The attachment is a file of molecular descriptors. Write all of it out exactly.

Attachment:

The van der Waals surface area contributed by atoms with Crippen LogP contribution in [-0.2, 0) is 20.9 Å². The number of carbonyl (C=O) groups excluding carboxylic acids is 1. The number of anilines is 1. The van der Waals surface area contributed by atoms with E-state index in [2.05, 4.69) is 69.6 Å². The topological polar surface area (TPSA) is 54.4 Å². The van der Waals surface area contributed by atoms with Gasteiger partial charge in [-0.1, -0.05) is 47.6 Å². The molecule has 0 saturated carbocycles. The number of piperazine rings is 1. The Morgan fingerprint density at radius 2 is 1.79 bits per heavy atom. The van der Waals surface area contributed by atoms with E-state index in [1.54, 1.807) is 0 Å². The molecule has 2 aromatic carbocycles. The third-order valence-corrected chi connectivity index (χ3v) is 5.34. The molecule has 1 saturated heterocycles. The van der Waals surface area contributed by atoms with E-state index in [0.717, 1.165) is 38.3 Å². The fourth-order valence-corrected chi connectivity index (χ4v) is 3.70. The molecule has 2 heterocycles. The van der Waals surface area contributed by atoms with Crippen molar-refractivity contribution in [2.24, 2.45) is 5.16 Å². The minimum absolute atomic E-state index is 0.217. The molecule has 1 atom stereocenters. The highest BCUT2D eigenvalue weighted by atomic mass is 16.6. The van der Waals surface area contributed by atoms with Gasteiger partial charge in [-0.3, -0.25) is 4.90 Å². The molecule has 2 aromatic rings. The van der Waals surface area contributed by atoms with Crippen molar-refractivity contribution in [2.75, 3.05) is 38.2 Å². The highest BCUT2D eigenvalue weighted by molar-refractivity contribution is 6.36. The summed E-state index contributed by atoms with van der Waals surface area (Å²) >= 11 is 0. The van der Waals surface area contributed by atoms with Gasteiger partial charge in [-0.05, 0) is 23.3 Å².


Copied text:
The van der Waals surface area contributed by atoms with Crippen LogP contribution in [-0.2, 0) is 20.9 Å². The number of carbonyl (C=O) groups excluding carboxylic acids is 1. The number of anilines is 1. The van der Waals surface area contributed by atoms with E-state index in [2.05, 4.69) is 69.6 Å². The topological polar surface area (TPSA) is 54.4 Å². The van der Waals surface area contributed by atoms with Gasteiger partial charge in [-0.1, -0.05) is 47.6 Å². The molecule has 0 saturated carbocycles. The number of piperazine rings is 1. The Morgan fingerprint density at radius 2 is 1.79 bits per heavy atom. The van der Waals surface area contributed by atoms with E-state index in [1.54, 1.807) is 0 Å². The molecule has 2 aromatic carbocycles. The third-order valence-corrected chi connectivity index (χ3v) is 5.34. The molecule has 1 saturated heterocycles. The van der Waals surface area contributed by atoms with E-state index in [0.717, 1.165) is 38.3 Å². The fourth-order valence-corrected chi connectivity index (χ4v) is 3.70. The molecule has 2 heterocycles. The van der Waals surface area contributed by atoms with Crippen molar-refractivity contribution in [2.24, 2.45) is 5.16 Å². The minimum absolute atomic E-state index is 0.217. The molecule has 1 atom stereocenters. The highest BCUT2D eigenvalue weighted by atomic mass is 16.6. The van der Waals surface area contributed by atoms with Gasteiger partial charge in [-0.3, -0.25) is 4.90 Å². The molecule has 2 aromatic rings. The van der Waals surface area contributed by atoms with Crippen molar-refractivity contribution in [2.75, 3.05) is 38.2 Å². The highest BCUT2D eigenvalue weighted by molar-refractivity contribution is 6.36. The summed E-state index contributed by atoms with van der Waals surface area (Å²) >= 11 is 0. The van der Waals surface area contributed by atoms with Gasteiger partial charge in [-0.05, 0) is 23.3 Å².